Time to plan out what perennials you should plant!
(Lander, Wyo.) – The veggies are planted and flower baskets are blooming, perhaps now you’re thinking of planting perennials in the yard. But what can you plant that stands a good chance of thriving year after year? There are two concepts you’ll need to consider in selecting your plants: zones and microclimates.
Zones refers to the guidelines established by the USDA, which gives a rating to areas based on average winter temperatures over 30 years. Each zone has a 10 degree Fahrenheit range, and zones are divided into smaller subcategories of 5 degree ranges. For instance, Lander is positioned straddling zone 4b (-25 to -20F) and 5a (-20 to -15). You’ll want to consult the official USDA map to determine the zone for your land. When you browse perennials, be sure to read the tag to find information about zone hardiness.
Determining the zone is a great first step, but it is just the first step. Zones do not take into account summer high temperature averages, the amount of annual moisture, if that moisture is rain or snow, or comes regularly or seasonally, or prevalence and severity of wind—all of these factors also contribute to whether or not a plant will thrive. My birthplace of Iowa City (GO HAWKEYES!) is Zone 5b, just a little more temperate than Lander. But there are key differences, such as length of frost-free growing season and that June, Jul, and August bring more moisture than Lander receives all year. Iowa City averages 37 inches of rain and 28 inches of snow annually- no wonder oak and weeping willows do well in the average backyard. The Matanuska-Susitna area north of Anchorage, Alaska is also 4b, but the 22-24 hours of sunlight yield magnificent crops. I doubt anyone in Wyoming could grow an 89.6 pound cabbage like the one I saw at the Alaska State Fair.
As for micro-climates, they come in large and small scale. Large scale includes significant bodies of water like Boysen Reservoir, or valleys ringed with hills like Jackson and it’s famous inversions. River drainages are a highway for air movement, as anyone who lives along the Upper North Fork can tell you. They have cold mountain air frosting their gardens through June and even into July. Small scale could be the area by your downspout in the shade where mosses and ferns grow, or it could be the “hell strip” of scorched turf between the road and the sidewalk, both of which radiate heat long after the sun has gone down.
What’s a gardener to do? First, keep a sense of humor and adventure. Second, think about ways you can manipulate the environment to either enhance or mitigate micro-climates:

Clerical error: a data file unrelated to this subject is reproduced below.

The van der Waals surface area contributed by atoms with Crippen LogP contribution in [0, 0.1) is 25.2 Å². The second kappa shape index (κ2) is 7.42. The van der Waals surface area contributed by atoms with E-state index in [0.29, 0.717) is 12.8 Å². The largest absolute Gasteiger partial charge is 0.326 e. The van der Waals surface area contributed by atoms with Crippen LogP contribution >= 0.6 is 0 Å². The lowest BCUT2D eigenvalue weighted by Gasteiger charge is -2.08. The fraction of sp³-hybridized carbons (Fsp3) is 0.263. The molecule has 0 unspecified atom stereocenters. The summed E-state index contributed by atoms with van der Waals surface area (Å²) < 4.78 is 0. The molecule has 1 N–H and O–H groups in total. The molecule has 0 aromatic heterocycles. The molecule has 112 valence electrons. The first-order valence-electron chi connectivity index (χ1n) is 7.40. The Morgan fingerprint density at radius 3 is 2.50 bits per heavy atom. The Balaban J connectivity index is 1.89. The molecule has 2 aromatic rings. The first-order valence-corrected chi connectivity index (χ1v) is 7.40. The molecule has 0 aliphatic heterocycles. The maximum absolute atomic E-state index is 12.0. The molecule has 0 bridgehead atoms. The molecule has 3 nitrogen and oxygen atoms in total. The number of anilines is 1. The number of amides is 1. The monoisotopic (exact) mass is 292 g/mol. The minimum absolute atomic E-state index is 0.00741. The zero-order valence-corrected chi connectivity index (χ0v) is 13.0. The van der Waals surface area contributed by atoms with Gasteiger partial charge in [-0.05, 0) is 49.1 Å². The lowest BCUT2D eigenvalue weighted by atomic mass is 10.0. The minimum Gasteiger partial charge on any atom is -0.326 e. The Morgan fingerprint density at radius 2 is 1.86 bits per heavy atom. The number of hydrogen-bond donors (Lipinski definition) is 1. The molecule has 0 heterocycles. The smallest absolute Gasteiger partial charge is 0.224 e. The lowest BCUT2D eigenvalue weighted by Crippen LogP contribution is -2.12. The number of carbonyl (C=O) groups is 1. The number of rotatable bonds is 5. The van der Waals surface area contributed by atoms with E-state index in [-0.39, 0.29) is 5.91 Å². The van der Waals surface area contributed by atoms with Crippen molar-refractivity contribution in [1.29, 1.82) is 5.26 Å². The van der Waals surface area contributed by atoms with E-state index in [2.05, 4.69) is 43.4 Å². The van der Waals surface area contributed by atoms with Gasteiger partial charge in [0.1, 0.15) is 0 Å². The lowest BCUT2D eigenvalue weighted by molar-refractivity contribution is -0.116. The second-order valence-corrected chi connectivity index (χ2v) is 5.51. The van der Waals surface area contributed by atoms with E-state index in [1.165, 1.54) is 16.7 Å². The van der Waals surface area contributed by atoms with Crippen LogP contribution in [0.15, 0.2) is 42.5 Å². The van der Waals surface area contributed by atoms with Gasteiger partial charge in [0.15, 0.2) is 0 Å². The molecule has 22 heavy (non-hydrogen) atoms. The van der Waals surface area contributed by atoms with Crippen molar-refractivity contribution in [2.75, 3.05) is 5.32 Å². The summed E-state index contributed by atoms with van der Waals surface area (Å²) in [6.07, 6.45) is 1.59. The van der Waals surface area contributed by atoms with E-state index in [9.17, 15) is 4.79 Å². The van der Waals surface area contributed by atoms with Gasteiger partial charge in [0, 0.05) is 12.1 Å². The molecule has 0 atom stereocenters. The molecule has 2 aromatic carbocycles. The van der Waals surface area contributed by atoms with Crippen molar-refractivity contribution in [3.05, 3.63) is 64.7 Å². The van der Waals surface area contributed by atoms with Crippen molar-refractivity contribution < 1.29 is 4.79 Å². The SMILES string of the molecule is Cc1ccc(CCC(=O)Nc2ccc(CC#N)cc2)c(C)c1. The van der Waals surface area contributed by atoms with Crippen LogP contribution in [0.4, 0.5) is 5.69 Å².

Season extenders like row covers/ walls of water, or raised beds warm the soil faster than it would warm on its own.
Mulches do double-duty in keeping roots cooler and helping hold moisture longer
Structures can be used strategically to buffer wind and block hot summer sun. This could be tool sheds, buildings, or even solid fences. Structures that retain heat, such as a concrete foundation, might provide an advantageous location for heat loving plants.
Paying attention to aspect makes a difference as spring comes more quickly to south facing aspects than it does to north facing
Topography- even slight- can affect plants. The north side of Lander is slightly lower in elevation than the south side, which allows cooler air to flow downhill across town. Gardeners on the north side often report frost when south side gardens received none. Hot air rises and cool air sinks, and pockets of high/low ground can be quite different despite the proximity.
Putting it all together is a creative process, and it can yield great rewards. My hibiscus tree can tolerate light frost. It’s in a pot that can be moved outside in late spring, but it’s on my elevated and covered deck. If a night threatens to be a hard frost, it can easily be pulled inside. Otherwise, it’s a tropical plant that lives outside for several months. Irises are one of my favorite flowers, so I planted a bunch of them in 4 different micro-climates for an extended blooming season. The first to blossom were those planted close to the concrete foundation with a southern aspect. As they were fading, the irises facing the west with a tall fence behind them to the east began to bloom. Just as those were about done, the ones across the yard facing east with a fence behind them to the west kicked into gear. Finally, several weeks after the first irises started blooming, the north facing clumps offered their show.
So far I’ve had terrible results with asparagus, probably because the plants weren’t getting moisture in March and April. Now that I’ve got gutters installed, I think that the next place to try them will be near the downspout- spring snowmelt on the roof might give them the water they need. It’s worth a try, eh?
In the real world, we garden in microclimates, not hardiness zones.
– Charlie Mazza, Senior Extension Associate,